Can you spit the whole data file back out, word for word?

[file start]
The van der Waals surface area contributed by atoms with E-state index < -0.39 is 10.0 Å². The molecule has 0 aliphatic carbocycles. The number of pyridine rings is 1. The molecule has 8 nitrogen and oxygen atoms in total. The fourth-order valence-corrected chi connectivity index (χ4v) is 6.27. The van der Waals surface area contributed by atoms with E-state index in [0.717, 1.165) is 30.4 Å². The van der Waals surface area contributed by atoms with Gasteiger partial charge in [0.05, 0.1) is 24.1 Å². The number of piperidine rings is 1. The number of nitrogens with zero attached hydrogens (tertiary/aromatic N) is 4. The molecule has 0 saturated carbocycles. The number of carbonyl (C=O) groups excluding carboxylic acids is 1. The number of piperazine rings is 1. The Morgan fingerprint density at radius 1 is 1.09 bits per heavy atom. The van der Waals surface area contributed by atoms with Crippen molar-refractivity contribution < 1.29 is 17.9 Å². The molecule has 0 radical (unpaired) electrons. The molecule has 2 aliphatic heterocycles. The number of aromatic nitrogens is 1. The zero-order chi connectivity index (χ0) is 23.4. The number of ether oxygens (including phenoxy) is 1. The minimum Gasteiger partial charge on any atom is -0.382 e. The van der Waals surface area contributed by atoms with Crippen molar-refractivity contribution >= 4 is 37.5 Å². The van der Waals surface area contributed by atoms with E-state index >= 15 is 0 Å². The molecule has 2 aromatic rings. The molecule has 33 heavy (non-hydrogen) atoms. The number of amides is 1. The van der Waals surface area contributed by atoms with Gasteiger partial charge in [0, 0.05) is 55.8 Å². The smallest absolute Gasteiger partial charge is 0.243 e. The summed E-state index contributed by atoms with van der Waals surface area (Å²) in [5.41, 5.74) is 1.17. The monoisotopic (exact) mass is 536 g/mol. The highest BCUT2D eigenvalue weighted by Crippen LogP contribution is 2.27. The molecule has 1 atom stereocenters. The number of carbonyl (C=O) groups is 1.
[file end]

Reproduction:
The van der Waals surface area contributed by atoms with E-state index < -0.39 is 10.0 Å². The molecule has 0 aliphatic carbocycles. The number of pyridine rings is 1. The molecule has 8 nitrogen and oxygen atoms in total. The fourth-order valence-corrected chi connectivity index (χ4v) is 6.27. The van der Waals surface area contributed by atoms with E-state index in [0.717, 1.165) is 30.4 Å². The van der Waals surface area contributed by atoms with Gasteiger partial charge in [0.05, 0.1) is 24.1 Å². The number of piperidine rings is 1. The number of nitrogens with zero attached hydrogens (tertiary/aromatic N) is 4. The molecule has 0 saturated carbocycles. The number of carbonyl (C=O) groups excluding carboxylic acids is 1. The number of piperazine rings is 1. The Morgan fingerprint density at radius 1 is 1.09 bits per heavy atom. The van der Waals surface area contributed by atoms with Crippen molar-refractivity contribution < 1.29 is 17.9 Å². The molecule has 0 radical (unpaired) electrons. The molecule has 2 aliphatic heterocycles. The number of aromatic nitrogens is 1. The zero-order chi connectivity index (χ0) is 23.4. The number of ether oxygens (including phenoxy) is 1. The minimum Gasteiger partial charge on any atom is -0.382 e. The van der Waals surface area contributed by atoms with Crippen molar-refractivity contribution >= 4 is 37.5 Å². The van der Waals surface area contributed by atoms with E-state index >= 15 is 0 Å². The molecule has 2 aromatic rings. The molecule has 33 heavy (non-hydrogen) atoms. The number of amides is 1. The van der Waals surface area contributed by atoms with Gasteiger partial charge in [0, 0.05) is 55.8 Å². The smallest absolute Gasteiger partial charge is 0.243 e. The summed E-state index contributed by atoms with van der Waals surface area (Å²) in [5.41, 5.74) is 1.17. The monoisotopic (exact) mass is 536 g/mol. The highest BCUT2D eigenvalue weighted by Crippen LogP contribution is 2.27. The molecule has 1 atom stereocenters. The number of carbonyl (C=O) groups is 1.